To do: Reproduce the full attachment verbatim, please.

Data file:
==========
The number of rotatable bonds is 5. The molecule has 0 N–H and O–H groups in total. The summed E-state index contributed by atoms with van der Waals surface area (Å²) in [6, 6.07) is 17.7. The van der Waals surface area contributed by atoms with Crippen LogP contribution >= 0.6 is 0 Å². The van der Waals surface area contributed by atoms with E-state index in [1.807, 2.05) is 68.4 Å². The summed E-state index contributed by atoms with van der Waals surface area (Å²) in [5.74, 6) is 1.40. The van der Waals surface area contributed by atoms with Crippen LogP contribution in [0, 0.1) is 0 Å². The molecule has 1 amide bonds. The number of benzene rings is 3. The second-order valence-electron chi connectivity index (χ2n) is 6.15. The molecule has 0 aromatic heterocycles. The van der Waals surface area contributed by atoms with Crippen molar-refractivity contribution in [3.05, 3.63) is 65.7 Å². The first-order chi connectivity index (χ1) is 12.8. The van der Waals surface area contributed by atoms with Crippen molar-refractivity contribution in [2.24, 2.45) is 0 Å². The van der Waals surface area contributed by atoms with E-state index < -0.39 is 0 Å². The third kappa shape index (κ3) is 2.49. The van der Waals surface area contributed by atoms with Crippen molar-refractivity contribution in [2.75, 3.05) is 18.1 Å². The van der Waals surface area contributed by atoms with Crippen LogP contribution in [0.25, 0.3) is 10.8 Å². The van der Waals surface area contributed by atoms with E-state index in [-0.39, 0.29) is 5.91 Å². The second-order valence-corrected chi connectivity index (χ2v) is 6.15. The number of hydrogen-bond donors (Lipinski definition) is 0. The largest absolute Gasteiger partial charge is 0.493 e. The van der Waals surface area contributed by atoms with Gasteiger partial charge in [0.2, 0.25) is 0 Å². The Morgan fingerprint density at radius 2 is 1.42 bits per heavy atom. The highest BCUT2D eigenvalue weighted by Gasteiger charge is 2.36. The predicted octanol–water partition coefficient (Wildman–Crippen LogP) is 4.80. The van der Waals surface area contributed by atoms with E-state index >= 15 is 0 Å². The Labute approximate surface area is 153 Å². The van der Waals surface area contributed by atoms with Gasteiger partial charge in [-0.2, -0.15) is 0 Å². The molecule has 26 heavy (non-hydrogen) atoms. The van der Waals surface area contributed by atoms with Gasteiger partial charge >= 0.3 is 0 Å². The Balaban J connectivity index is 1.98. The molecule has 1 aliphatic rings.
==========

The number of rotatable bonds is 5. The molecule has 0 N–H and O–H groups in total. The summed E-state index contributed by atoms with van der Waals surface area (Å²) in [6, 6.07) is 17.7. The van der Waals surface area contributed by atoms with Crippen LogP contribution >= 0.6 is 0 Å². The van der Waals surface area contributed by atoms with E-state index in [1.807, 2.05) is 68.4 Å². The summed E-state index contributed by atoms with van der Waals surface area (Å²) in [5.74, 6) is 1.40. The van der Waals surface area contributed by atoms with Crippen LogP contribution in [0, 0.1) is 0 Å². The molecule has 1 amide bonds. The number of benzene rings is 3. The second-order valence-electron chi connectivity index (χ2n) is 6.15. The molecule has 0 aromatic heterocycles. The van der Waals surface area contributed by atoms with Crippen molar-refractivity contribution in [3.05, 3.63) is 65.7 Å². The first-order chi connectivity index (χ1) is 12.8. The van der Waals surface area contributed by atoms with Crippen molar-refractivity contribution in [2.24, 2.45) is 0 Å². The van der Waals surface area contributed by atoms with E-state index < -0.39 is 0 Å². The third kappa shape index (κ3) is 2.49. The van der Waals surface area contributed by atoms with Crippen molar-refractivity contribution in [2.75, 3.05) is 18.1 Å². The van der Waals surface area contributed by atoms with Crippen LogP contribution in [0.25, 0.3) is 10.8 Å². The van der Waals surface area contributed by atoms with E-state index in [-0.39, 0.29) is 5.91 Å². The second-order valence-corrected chi connectivity index (χ2v) is 6.15. The number of hydrogen-bond donors (Lipinski definition) is 0. The largest absolute Gasteiger partial charge is 0.493 e. The van der Waals surface area contributed by atoms with Gasteiger partial charge in [0.2, 0.25) is 0 Å². The Morgan fingerprint density at radius 2 is 1.42 bits per heavy atom. The highest BCUT2D eigenvalue weighted by Gasteiger charge is 2.36. The predicted octanol–water partition coefficient (Wildman–Crippen LogP) is 4.80. The van der Waals surface area contributed by atoms with E-state index >= 15 is 0 Å². The Labute approximate surface area is 153 Å². The van der Waals surface area contributed by atoms with Gasteiger partial charge in [-0.2, -0.15) is 0 Å². The molecule has 26 heavy (non-hydrogen) atoms. The van der Waals surface area contributed by atoms with Gasteiger partial charge >= 0.3 is 0 Å². The Balaban J connectivity index is 1.98. The molecule has 1 aliphatic rings.